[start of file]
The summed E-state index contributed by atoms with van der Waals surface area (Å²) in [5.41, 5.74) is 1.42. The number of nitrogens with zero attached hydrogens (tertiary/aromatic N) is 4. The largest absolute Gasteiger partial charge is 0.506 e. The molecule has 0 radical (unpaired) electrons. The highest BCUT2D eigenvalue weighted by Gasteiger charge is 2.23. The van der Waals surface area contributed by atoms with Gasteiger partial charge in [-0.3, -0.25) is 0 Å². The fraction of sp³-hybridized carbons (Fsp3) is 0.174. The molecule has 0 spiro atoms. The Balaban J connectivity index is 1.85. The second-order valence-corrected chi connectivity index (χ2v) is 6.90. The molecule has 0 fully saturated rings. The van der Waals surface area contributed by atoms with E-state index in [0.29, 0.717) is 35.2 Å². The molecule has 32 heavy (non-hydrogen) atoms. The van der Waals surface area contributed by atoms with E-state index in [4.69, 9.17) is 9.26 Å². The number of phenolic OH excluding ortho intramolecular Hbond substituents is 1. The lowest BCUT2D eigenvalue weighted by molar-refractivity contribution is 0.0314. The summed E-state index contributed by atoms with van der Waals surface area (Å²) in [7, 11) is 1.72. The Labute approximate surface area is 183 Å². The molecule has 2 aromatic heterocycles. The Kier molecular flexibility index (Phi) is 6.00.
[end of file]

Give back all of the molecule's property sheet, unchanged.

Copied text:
The summed E-state index contributed by atoms with van der Waals surface area (Å²) in [5.41, 5.74) is 1.42. The number of nitrogens with zero attached hydrogens (tertiary/aromatic N) is 4. The largest absolute Gasteiger partial charge is 0.506 e. The molecule has 0 radical (unpaired) electrons. The highest BCUT2D eigenvalue weighted by Gasteiger charge is 2.23. The van der Waals surface area contributed by atoms with Gasteiger partial charge in [-0.3, -0.25) is 0 Å². The fraction of sp³-hybridized carbons (Fsp3) is 0.174. The molecule has 0 spiro atoms. The Balaban J connectivity index is 1.85. The second-order valence-corrected chi connectivity index (χ2v) is 6.90. The molecule has 0 fully saturated rings. The van der Waals surface area contributed by atoms with E-state index in [0.29, 0.717) is 35.2 Å². The molecule has 32 heavy (non-hydrogen) atoms. The van der Waals surface area contributed by atoms with E-state index in [4.69, 9.17) is 9.26 Å². The number of phenolic OH excluding ortho intramolecular Hbond substituents is 1. The lowest BCUT2D eigenvalue weighted by molar-refractivity contribution is 0.0314. The summed E-state index contributed by atoms with van der Waals surface area (Å²) in [7, 11) is 1.72. The Labute approximate surface area is 183 Å². The molecule has 2 aromatic heterocycles. The Kier molecular flexibility index (Phi) is 6.00.